Pīkau 1: Why Digital Technologies?

How much do young people actually know about Digital Technologies? Watch this video for some ideas about this.



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Links to existing knowledge

Digital Technologies relates to many ideas that are already taught in schools - but perhaps not the ones that people might think of first!
A lot of the ideas in Digital Technologies will draw heavily on the capabilities that are expressed in the key competencies of The New Zealand Curriculum.





Using language, symbols, and texts



Managing self



Relating to others



Participating and contributing



For example, when we look at programming in more detail, we’ll see that it involves:

  • figuring out what you are going to program (which exercises communication skills to find out what the program should do for others)
  • designing and writing the program (often working with others)
  • testing that it works as needed (which exercises rigour – you want to have the self-discipline to find faults rather than have the users of your program find them)
  • persistence (once a fault has been identified, the cause needs to be tracked down).

Language, symbols, and text are a big part of Digital Technologies, and students will be exploring new ways to represent and communicate ideas.

Coming up with ideas for digital outcomes involves creativity. Perhaps counter-intuitively, creativity thrives when there are constraints on what can be done. Working within the constraints of what can be done digitally provides opportunities for creativity in the rich realm of possibilities to explore.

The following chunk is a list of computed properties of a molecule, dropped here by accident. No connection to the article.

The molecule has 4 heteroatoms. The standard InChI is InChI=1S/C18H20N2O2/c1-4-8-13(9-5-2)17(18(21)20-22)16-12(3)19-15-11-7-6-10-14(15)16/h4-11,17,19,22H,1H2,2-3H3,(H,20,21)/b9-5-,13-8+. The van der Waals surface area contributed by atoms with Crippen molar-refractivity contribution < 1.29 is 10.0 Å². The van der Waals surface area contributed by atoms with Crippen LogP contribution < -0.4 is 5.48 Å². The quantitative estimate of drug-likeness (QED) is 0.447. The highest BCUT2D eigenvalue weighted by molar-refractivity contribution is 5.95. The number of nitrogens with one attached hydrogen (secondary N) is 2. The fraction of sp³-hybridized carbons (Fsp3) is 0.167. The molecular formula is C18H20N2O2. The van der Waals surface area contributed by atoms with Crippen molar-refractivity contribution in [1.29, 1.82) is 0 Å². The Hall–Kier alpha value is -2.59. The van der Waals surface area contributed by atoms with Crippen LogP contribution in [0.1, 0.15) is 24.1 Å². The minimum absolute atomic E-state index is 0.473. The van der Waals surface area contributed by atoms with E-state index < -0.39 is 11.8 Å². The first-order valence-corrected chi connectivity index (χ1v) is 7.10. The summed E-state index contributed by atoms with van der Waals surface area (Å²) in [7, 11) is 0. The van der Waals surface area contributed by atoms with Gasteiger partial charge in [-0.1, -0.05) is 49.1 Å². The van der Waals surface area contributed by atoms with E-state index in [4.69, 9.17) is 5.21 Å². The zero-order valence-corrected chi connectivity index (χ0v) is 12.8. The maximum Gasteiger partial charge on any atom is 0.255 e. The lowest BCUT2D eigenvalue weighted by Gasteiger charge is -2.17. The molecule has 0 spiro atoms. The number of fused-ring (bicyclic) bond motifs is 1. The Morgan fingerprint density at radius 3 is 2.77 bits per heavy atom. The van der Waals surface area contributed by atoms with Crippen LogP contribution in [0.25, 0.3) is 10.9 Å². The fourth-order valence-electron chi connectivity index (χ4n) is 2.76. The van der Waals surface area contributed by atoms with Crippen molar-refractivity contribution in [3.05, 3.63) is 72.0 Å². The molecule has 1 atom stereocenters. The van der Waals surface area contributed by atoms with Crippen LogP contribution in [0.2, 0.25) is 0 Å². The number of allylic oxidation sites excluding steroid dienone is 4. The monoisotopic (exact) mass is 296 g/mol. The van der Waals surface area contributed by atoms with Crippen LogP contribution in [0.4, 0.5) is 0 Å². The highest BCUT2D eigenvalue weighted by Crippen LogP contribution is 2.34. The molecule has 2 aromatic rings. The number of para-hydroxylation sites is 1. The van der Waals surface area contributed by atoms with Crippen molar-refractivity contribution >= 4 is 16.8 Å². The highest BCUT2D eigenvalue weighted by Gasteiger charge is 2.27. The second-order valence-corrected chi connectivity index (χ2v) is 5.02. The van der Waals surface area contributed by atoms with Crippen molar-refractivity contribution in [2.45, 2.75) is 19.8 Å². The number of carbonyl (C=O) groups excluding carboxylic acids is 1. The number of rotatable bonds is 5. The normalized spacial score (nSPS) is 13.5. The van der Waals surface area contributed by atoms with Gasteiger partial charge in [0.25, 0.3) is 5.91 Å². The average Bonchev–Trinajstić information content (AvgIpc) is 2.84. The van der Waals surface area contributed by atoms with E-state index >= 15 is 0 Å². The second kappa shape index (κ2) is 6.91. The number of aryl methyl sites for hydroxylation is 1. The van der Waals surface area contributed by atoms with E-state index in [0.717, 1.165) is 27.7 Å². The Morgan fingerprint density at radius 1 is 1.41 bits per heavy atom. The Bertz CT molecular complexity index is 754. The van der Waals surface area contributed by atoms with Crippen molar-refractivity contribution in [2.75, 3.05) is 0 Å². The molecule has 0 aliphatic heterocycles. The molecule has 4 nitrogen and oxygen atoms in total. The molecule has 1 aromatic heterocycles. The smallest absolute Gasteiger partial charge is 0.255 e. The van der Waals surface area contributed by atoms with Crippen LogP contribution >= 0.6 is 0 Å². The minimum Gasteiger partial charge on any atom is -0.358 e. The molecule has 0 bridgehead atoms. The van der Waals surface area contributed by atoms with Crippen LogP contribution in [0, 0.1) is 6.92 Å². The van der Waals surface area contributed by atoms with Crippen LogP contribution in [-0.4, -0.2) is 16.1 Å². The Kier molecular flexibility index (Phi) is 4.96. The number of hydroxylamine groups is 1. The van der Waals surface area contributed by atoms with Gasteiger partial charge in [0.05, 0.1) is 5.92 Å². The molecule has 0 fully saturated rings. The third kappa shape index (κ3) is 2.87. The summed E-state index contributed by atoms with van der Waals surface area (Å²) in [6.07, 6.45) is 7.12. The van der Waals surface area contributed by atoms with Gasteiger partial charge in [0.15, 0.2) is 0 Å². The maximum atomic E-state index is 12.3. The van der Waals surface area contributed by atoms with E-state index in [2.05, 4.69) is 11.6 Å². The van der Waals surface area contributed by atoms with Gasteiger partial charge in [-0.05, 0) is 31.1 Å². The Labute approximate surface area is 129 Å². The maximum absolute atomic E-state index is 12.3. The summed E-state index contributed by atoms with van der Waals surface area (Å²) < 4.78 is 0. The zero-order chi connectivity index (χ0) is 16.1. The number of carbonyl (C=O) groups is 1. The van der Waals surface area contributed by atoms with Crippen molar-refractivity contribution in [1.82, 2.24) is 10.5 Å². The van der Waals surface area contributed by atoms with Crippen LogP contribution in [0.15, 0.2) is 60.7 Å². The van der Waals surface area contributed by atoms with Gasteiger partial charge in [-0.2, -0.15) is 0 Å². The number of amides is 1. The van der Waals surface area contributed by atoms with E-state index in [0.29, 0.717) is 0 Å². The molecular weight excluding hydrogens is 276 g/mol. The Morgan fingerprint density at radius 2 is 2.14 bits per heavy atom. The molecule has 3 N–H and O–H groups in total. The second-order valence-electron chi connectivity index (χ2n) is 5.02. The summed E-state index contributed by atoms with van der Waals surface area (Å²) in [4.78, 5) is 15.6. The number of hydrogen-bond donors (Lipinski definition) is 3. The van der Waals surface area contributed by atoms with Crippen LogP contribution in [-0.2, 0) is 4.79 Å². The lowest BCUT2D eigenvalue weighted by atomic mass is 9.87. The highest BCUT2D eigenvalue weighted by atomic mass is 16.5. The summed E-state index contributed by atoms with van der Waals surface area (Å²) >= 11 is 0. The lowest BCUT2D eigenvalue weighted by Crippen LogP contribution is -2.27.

These are all capabilities that you may have already been encouraging in your students.

And while Digital Technologies may seem new, you may already have been doing parts of it while you have been teaching and learning in the technology learning area.

Inquiry learning and problem solving activities are often located in the Technology strands – in the “doing and thinking” in Technological Practice (brief development, planning, and outcome development and evaluation).

When learners apply specialist disciplinary knowledge and understandings, this falls within the Technological Knowledge strand – the “knowing” (modelling/testing/trialing, and systems).

The deeper questioning is the “why”, (such as, why does Technology change, what drives it and what are the results in made outcomes?) This falls within the Nature of Technology strand (characteristics of technology and characteristics of technological outcomes).

These strands are woven into the new digital technologies and hangarau matihiko content through the progress outcomes.

How are your students better off?

What have our students been missing out on?

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Watch as many videos from the following students as you like, before jumping over to the next section to hear about teachers’ experiences.


What have our students been missing out on: Caitlin Duncan

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What have our students been missing out on: Izzy Joe

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What have our students been missing out on: Hayley van Waas

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